Similarly, a combination boiler may struggle to keep a proper flow of water to your taps if your mains pressure is already low. To solve it, you could install an additional pump to strengthen the flow. However, this device comes at an extra cost.
When looking for a combi boiler for your home, you should consider its brand, type of fuel, output rating, efficiency, warranty, and price. There might be some other special features you are looking for, but these 6 are essential.
Getting a combi boiler from a reputable brand is always a plus. This way, you can rest assured that you have bought a reliable, high-quality boiler. Usually, customer services from top brands are also of a higher quality. You can also look at our section on boiler brands to know which is the best combi boiler on the market for you!
As we explained above, combi boilers can run on different types of fuels. Make sure to select one that fits your needs, as each of them has different advantages.
A combi boiler’s output rating is its power, measured in kilowatts (kW). Combi boilers have two output ratings: one for central heating (CH) and another for domestic hot water (DHW).
Compared to regular and system boilers, combi boilers need to be more powerful to achieve the same result. The table below shows the approximate combi boiler output ranges meeting the central heating requirements of different houses.
|Approximate Combi Boiler Output Rating (CH Output)|
Houses with up to 10 radiators (up to 4 bedrooms)
Houses with 10-15 radiators (4-5 bedrooms)
Houses with 15-20 radiators (5+ bedrooms)
Boilers receive an energy efficiency rating from A (highest) to G (lowest) on an ABC banding scale known as the ErP rating.
All modern gas boilers are highly efficient. Most of them are A-rated, but it is also worth checking their efficiency rating out of 100%. The closer they are to 100%, the lower your bills.
Electric combi boilers, on the other hand, boast 99-100% efficiency ratings. However, many of them have an ErP D-rating. This is because most electricity is generated by burning fossil fuels. Therefore, it is considered carbon-intensive and not very efficient.
If renewable energy generation keeps growing steadily, we might see the ErP rating given to electric combi boilers improve in the near future.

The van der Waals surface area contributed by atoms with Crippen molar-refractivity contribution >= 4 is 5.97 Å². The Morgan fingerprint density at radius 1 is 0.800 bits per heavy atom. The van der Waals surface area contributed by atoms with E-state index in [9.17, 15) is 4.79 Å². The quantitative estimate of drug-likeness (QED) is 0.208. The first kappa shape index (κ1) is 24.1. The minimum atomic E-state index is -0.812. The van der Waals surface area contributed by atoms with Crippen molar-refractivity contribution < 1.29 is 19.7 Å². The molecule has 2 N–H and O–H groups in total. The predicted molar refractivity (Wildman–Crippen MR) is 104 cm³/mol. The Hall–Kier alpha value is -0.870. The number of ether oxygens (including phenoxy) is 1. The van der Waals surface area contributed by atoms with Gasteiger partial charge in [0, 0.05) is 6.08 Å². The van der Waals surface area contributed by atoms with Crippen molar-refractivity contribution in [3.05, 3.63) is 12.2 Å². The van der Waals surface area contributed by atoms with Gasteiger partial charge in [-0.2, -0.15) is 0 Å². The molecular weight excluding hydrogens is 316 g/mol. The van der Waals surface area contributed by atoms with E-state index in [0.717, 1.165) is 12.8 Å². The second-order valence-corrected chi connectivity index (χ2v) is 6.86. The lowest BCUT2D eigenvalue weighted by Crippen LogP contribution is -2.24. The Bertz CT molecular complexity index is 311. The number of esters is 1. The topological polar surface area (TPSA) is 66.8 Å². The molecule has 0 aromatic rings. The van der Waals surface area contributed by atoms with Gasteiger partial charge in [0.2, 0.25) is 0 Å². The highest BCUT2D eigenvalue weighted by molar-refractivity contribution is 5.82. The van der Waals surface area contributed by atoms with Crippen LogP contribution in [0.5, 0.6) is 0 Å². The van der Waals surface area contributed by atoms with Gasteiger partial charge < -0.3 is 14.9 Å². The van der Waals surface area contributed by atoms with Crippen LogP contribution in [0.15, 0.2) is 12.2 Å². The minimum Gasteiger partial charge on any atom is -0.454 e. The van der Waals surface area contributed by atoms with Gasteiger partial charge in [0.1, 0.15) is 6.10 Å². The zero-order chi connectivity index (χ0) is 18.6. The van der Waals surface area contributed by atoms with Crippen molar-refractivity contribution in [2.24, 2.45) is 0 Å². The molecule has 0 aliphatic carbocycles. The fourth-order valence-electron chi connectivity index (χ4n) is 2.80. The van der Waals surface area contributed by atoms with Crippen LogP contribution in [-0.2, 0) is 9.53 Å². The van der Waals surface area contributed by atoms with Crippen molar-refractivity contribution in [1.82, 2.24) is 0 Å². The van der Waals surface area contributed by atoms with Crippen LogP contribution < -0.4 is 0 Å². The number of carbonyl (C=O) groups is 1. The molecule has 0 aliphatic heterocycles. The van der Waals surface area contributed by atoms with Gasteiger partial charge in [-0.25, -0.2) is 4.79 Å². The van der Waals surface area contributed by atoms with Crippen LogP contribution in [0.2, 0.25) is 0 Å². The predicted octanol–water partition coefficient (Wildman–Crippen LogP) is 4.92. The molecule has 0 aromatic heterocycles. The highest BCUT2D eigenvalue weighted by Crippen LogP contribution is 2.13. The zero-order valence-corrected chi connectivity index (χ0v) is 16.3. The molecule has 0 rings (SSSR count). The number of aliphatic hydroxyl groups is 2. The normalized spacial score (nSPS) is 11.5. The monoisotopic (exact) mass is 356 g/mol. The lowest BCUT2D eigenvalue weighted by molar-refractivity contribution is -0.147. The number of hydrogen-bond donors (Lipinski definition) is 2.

Manufacturers provide different warranties for different combi boilers in their range. Terms and conditions may also vary. When choosing your combination boiler, ensure that it comes with a long warranty period. This way, you can rest assured that your boiler will last a long time.
Last but not least, the price. The total cost of a new combi boiler consists of the boiler unit and installation costs. Special accessories (e.g. smart thermostats, magnetic filters) may also add to the final price. We will talk more about combi boilers’ costs in the next section.
New combi boiler prices in the UK range from £500 to £3,000. Among the factors determining the price, we can list:
You usually pay a higher price for increased performance and for a prolonged warranty period as well.
In addition, you have to consider installation costs. On average, boiler installation costs in the UK range from £1,600 to £3,500. The two main factors affecting the cost are:
Regarding the latter, replacing an old combination boiler with a new one is less expensive than replacing a regular or a system boiler with a combi. It is because cylinders and feed tanks need to be removed and the pipework adjusted in the last two cases. Installing a new combi in a space that is difficult to access may also add an extra amount to the bill.
Probably the best way to keep installation costs as low as possible is to find and compare quotes from different heating engineers in your local area. This allows you to choose the one that best meets your requirements and budget and, therefore, lock in the best deal for you.
The only downside is that researching and sorting options among dozens of suppliers could take you several hours. Not to mention the time you must spend verifying their credentials and checking customer reviews.
However, this is something we are ready to help you with. At GreenMatch, we work with a network of accredited heating engineers across the UK. Fill out the form, and we will send you up to 3 free quotes from our partner installers. You are not obliged to accept any quote you receive.
It only takes 30 seconds